There is so much complexity in the politics of climate change right now, but as the Copenhagen climate negotiations heat up, I think there are a few simple childhood lessons to review or keep in mind.
Of course, action to stop climate change is not only about the politicians and international treaties. It is also largely about the individual actions, needs and demands of each person these politicians represent.
So, given that you are not likely to be directly involved in the discussions in Copenhagen, these are also for you on an individual level, in all of your individual decisions and purchases. Of course, you can send messages to your politicians asking them to stop climate change, too!
1) Share — we are taught as children that we need to share. As rich countries and poor countries sit together at the tables in Copenhagen, rich countries should keep this inherent life lesson in their minds and use it to make their decisions. If we are going to prevent global climate change, we need to share with poor countries in order for them to develop sustainably and use cutting edge technology. On an individual level, you can also consider donating $20 to a rainforest fund or other worthy cause rather than going to see a film in the theater or buying another shirt or pair of jeans once in awhile. Make the trade.
2) Don’t Be Greedy — again, we have to realize, at some level, that we have more than we need. We, people of the 21st century in developed countries, have FAR more than we need, yet we continue to assume that we need more. Politicians in Copenhagen, and you at home, may need to focus more on finding contentment with less, rather than assuming that individual countries can consume more resources than the world can create — no technology solution is going to solve the problems of greed.
3) Be Kind to Others — as a child, don’t hit, don’t bite, don’t call each other names. As politicians and adults, stop killing (livestock production may cause 51% of greenhouse gas emissions worldwide), don’t fight over energy and fuel resources (i.e. develop energy independence rather than fighting wars in the Middle East), and don’t call each other names (this one stays the same). On the individual level, if you don’t use and demand animal products, livestock emissions WILL shrink (and not eating meat is good for you). If you put solar panels on your house, or bike or use transit instead of driving, you automatically help to reduce greenhouse gas emissions — no international treaty is needed for that.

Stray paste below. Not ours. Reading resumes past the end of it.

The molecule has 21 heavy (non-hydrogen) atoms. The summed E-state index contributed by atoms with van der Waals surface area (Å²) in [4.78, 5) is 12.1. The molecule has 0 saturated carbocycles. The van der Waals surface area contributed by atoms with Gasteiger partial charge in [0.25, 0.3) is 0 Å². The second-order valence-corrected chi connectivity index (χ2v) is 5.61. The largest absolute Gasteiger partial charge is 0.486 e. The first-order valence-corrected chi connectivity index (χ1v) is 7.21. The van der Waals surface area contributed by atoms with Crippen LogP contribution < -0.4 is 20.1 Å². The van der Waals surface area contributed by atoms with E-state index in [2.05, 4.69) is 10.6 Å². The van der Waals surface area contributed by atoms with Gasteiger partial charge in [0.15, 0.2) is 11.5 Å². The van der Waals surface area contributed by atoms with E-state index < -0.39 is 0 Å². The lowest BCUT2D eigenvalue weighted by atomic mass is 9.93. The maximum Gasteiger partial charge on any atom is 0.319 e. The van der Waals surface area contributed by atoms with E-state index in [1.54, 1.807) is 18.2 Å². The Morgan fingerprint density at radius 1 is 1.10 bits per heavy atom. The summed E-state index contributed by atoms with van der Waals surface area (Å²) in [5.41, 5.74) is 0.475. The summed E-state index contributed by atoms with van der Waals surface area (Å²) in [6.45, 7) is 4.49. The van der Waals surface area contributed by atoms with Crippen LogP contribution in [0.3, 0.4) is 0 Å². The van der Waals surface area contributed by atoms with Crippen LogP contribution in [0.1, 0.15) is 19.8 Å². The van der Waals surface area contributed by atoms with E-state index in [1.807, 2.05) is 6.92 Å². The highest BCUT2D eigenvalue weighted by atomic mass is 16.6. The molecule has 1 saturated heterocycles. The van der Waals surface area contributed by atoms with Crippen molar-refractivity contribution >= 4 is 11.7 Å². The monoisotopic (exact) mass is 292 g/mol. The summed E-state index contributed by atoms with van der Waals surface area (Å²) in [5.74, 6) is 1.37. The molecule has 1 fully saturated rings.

4) Think About the Future — if a child does not want to go to school, it has to understand and a parent may have to explain to her or him that it is for their best interest in the long-run that they go to school. Politically, and individually, we have to realize now that we may have to make some “sacrifices” in the present in order to have a bright and healthy and safe life in the future. We need to do things we may not be inclined to do economically (although many of these things are actually good for the economy) — we need to cut the fossil fuels habit. We need to do things we might never have considered — we need to cut the meat habit. And we need to change our attitude as much as anything — we need to live more positive lives.
They may be simple childhood lessons, but they go a long way, and there is a reason parents around the world have to teach their children these things.
In a similar manner, around the world, we need to start living these teachings in our adult lives more in order to protect our world from climate change catastrophe.
Politicians need to remember these points at their discussions about climate change; we need to remind them about these lessons; and we need to incorporate them into our lives as well.
Related Stories on GO Media:
1) What is a Global Citizen? Are You One?
2) Five Indicators of Success at Copenhagen
3) 10 Sustainable Lifestyle Tips: #1-5
4) Green Economy = More Jobs
5) Personal Happiness and the Environment: A Sustainability Connection
6) Personal Happiness and Equity: A Sustainability Link
Image Credit 1: Kuzeytac via flickr under a Creative Commons license
Image Credit 2: e³°°° via flickr under a Creative Commons license
Image Credit 3: alicepopkorn via flickr under a Creative Commons license